He was asked,  "Who is the greatest?" and he has challenged ideas about belonging, brought children before them, talked about service, about losing life, he has pointed to the outcast and the vulnerable he has questioned assumptions about wealth as blessing and now he suggests that to be able to sit in the positions of power, to be great - you must serve, be a slave to all and give your life as a ransom for many.

    And so some would compete to be the greatest servants so that they can have power - back to our first pictures - our leaders call themselves public servants, servants of a faith, servants of the state, servants of the people, servants of the consumer, - in doing so they seek to maintain the system of domination that upholds and reinforces their positions of power. 

    Jesus sweeps all that away.

    "The words and deeds of Jesus reveal that he is not a minor reformer but an egalitarian prophet who repudiated the very premises of the Domination System: the right of some to lord it over others by means of power, wealth, shaming, or titles. In  his beatitudes, his healing, and his table fellowship with outcasts and sinners, Jesus declared God's special concern for the oppressed"  Walter Wink, The Powers That Be

    "What Jesus envisioned was a world transformed, where both people and Powers are in harmony with the Ultimate and committed to the general welfare - what some prefer to call the "kinship" of God"  Walter Wink, The Powers That Be

    Welcome to the kinship of the powerless, the vulnerable, the frightened, the confused, the diseased, come let us walk together gaining strength from each other, real power comes from God's walk with the lame, the blind, the speechless 
    - the disciples didn't get it, 
    - the Powers can't comprehend it, 
    - sadly, the church has struggled to believe it 
    - can we get it? 
    -can we believe it?
    - can we live it?
  • St. Andrew's & Bamford 15 October 2006

    "What's the cost? What's it worth?

    Who’se the greatest? - those with wealth? and the power and influence to use their wealth? Jesus has challenged ideas about belonging, brought children before them, talked about service, about losing life, he has pointed to the outcast and the vulnerable and still we think that God’s blessing comes in the form of wealth and power and influence.

    The man wanted to follow Jesus - but at what cost? was it worth it? - all his possessions given to the poor just didn’t seem worth it - and so he goes away - goes through life sad - he is looking for liberation - but is not prepared to pay the price. Being rich is not the problem - it is what he does with his wealth and what his wealth does to him that is the problem - it binds him, it possesses him - he is no different to those who are filled with demons, But the cost of healing is too much and values his possessions more than the life Jesus offers.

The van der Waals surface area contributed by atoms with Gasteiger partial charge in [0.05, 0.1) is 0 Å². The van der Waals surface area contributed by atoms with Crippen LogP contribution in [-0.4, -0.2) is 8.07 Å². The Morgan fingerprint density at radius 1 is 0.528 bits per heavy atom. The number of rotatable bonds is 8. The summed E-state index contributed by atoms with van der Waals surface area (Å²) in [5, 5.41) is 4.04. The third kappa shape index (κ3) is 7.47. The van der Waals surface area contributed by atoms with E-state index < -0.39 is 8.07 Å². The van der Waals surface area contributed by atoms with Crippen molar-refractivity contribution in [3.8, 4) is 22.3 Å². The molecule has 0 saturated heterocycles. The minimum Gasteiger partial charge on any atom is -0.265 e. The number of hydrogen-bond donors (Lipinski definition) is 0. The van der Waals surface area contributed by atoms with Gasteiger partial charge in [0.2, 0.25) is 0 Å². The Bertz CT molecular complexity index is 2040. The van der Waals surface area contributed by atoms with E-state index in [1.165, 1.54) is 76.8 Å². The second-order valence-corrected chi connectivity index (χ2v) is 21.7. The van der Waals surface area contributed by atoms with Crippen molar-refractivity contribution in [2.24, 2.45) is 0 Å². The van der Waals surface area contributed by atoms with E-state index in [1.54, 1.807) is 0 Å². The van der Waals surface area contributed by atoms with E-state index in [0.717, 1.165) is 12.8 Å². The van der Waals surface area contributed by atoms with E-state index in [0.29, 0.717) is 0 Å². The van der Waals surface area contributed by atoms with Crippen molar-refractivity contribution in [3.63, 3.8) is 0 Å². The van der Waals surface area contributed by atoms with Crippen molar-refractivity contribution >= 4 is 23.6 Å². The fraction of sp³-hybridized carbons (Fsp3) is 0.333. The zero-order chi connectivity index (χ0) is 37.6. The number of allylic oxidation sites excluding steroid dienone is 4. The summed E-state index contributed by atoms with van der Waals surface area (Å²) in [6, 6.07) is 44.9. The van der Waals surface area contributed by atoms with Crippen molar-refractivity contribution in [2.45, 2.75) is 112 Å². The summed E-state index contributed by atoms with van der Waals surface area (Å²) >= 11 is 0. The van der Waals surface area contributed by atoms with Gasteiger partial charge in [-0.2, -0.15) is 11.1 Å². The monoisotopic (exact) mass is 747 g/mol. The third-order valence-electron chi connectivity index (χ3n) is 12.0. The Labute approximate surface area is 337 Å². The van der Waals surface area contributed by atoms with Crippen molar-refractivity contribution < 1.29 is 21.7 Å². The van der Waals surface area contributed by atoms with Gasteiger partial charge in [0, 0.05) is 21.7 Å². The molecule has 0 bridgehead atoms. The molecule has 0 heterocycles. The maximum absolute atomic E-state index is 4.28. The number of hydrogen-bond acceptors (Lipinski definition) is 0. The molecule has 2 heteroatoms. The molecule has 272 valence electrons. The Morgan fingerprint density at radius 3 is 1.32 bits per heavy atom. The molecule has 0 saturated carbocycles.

Amos has no problem with wealth either - just how it’s gained and how it is maintained - do we trample on the poor? - no? what about cheap clothes, cheap food - at whose cost? is it worth it? Where are our pension funds and savings invested? Do we maintain our wealth with injustice and fraud? Can we walk with Jesus and trample on the poor? - the rich man realises that he can’t and chooses his wealth before the walk

    Good teacher - only God is good - I have kept all the commandments - then do this - how can any of us be saved? All things are possible with God - grace ... undeserved, unearned, love that throws open the gates of the Kingdom to all who will enter - yet for those who hang on to wealth and power and influence as markers of status and blessing it will feel like trying to steer a camel through the eye of a needle.

  • Masseycroft, 2 October 2006

    So pondering on the last line of my previous post I began thinking about the message I might bring to the people of Masseycroft this afternoon. Masseycroft is a sheltered housing complex where an Ecumenical Service is held every Monday afternoon - they are a thoughtful lively bunch with the host of disabilities that you will find amongst any group aged 70+

    Mark 9:42-50
    If we were to take this passage literally what a state we would be in. All around us one handed, one eyed, unipeds - hobbling along the Kingdom Road. (Cue Dudley Moore/Peter Cook sketch? "I've got nothing against your right leg. The trouble is - neither have you")

    These are harsh words by Jesus - and probably not aimed at everyone in the community, but at those whose sin was abusive and caused others to stumble. Yet it has still had me pondering the nature of such a community. Jesus still wants people to have the chance to follow, to enter the Kingdom of God despite their disabilities - and so as we follow there will be those around us whose journey will be a lot harder than simply putting one foot in front of the other.

    It's not the image that the world wants to present. We live in an age obsessed by physical perfection and with the means to  "heal" our natural imperfections. Disability embarrasses us - and yet look at us here - each with our own  disabilities, - age, ill-health, natural lack of certain abilities - affect each of us - some can be seen others can not. 

    Yet think about some of the people chosen by God - the ineloquent Moses, the stuttering, depressive Paul, the reluctant Jonah, the outcast Woman at the Well, the barren Sarah, Hannah, Elizabeth et. al. the blind, the lame, the desperate that gathered around Jesus - all called to follow, to hobble, drag, carry, guide, grope, themselves and each other along the Kingdom Road.

    We are a disabled community, enabled by God
    We are an impure community, who are salted by God
    We are a troublesome community, called to live in peace.
    Let us follow, hobbling, crawling, carrying, our way along the Kingdom Road